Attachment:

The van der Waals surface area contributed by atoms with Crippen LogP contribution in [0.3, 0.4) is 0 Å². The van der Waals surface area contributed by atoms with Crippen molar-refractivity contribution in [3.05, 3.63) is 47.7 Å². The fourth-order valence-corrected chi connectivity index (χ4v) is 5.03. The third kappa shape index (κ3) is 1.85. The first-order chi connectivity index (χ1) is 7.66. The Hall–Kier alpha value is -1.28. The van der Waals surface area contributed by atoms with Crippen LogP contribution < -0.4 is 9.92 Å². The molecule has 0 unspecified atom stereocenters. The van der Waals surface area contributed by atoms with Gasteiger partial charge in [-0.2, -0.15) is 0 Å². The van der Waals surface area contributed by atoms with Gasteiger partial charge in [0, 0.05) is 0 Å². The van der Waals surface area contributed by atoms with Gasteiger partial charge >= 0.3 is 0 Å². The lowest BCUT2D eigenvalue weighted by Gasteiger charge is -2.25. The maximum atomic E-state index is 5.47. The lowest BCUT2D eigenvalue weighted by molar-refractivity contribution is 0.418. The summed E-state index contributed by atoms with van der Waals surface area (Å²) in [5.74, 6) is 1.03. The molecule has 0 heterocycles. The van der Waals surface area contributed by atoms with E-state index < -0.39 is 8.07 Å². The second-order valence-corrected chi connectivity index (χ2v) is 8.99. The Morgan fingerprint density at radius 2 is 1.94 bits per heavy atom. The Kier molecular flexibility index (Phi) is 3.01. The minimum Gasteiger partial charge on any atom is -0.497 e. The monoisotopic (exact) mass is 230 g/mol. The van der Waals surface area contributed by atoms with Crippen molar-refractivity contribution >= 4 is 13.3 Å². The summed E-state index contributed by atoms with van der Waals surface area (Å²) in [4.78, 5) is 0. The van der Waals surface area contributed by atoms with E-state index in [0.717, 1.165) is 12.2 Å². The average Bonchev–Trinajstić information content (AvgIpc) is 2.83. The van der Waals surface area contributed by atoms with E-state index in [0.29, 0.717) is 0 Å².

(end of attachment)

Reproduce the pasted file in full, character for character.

The van der Waals surface area contributed by atoms with Crippen LogP contribution in [0.3, 0.4) is 0 Å². The van der Waals surface area contributed by atoms with Crippen molar-refractivity contribution in [3.05, 3.63) is 47.7 Å². The fourth-order valence-corrected chi connectivity index (χ4v) is 5.03. The third kappa shape index (κ3) is 1.85. The first-order chi connectivity index (χ1) is 7.66. The Hall–Kier alpha value is -1.28. The van der Waals surface area contributed by atoms with Crippen LogP contribution < -0.4 is 9.92 Å². The molecule has 0 unspecified atom stereocenters. The van der Waals surface area contributed by atoms with Gasteiger partial charge in [-0.2, -0.15) is 0 Å². The van der Waals surface area contributed by atoms with Gasteiger partial charge in [0, 0.05) is 0 Å². The van der Waals surface area contributed by atoms with Gasteiger partial charge >= 0.3 is 0 Å². The lowest BCUT2D eigenvalue weighted by Gasteiger charge is -2.25. The maximum atomic E-state index is 5.47. The lowest BCUT2D eigenvalue weighted by molar-refractivity contribution is 0.418. The summed E-state index contributed by atoms with van der Waals surface area (Å²) in [5.74, 6) is 1.03. The molecule has 0 heterocycles. The van der Waals surface area contributed by atoms with E-state index < -0.39 is 8.07 Å². The second-order valence-corrected chi connectivity index (χ2v) is 8.99. The Morgan fingerprint density at radius 2 is 1.94 bits per heavy atom. The Kier molecular flexibility index (Phi) is 3.01. The minimum Gasteiger partial charge on any atom is -0.497 e. The monoisotopic (exact) mass is 230 g/mol. The van der Waals surface area contributed by atoms with Crippen molar-refractivity contribution >= 4 is 13.3 Å². The summed E-state index contributed by atoms with van der Waals surface area (Å²) in [4.78, 5) is 0. The van der Waals surface area contributed by atoms with E-state index in [0.717, 1.165) is 12.2 Å². The average Bonchev–Trinajstić information content (AvgIpc) is 2.83. The van der Waals surface area contributed by atoms with E-state index in [0.29, 0.717) is 0 Å².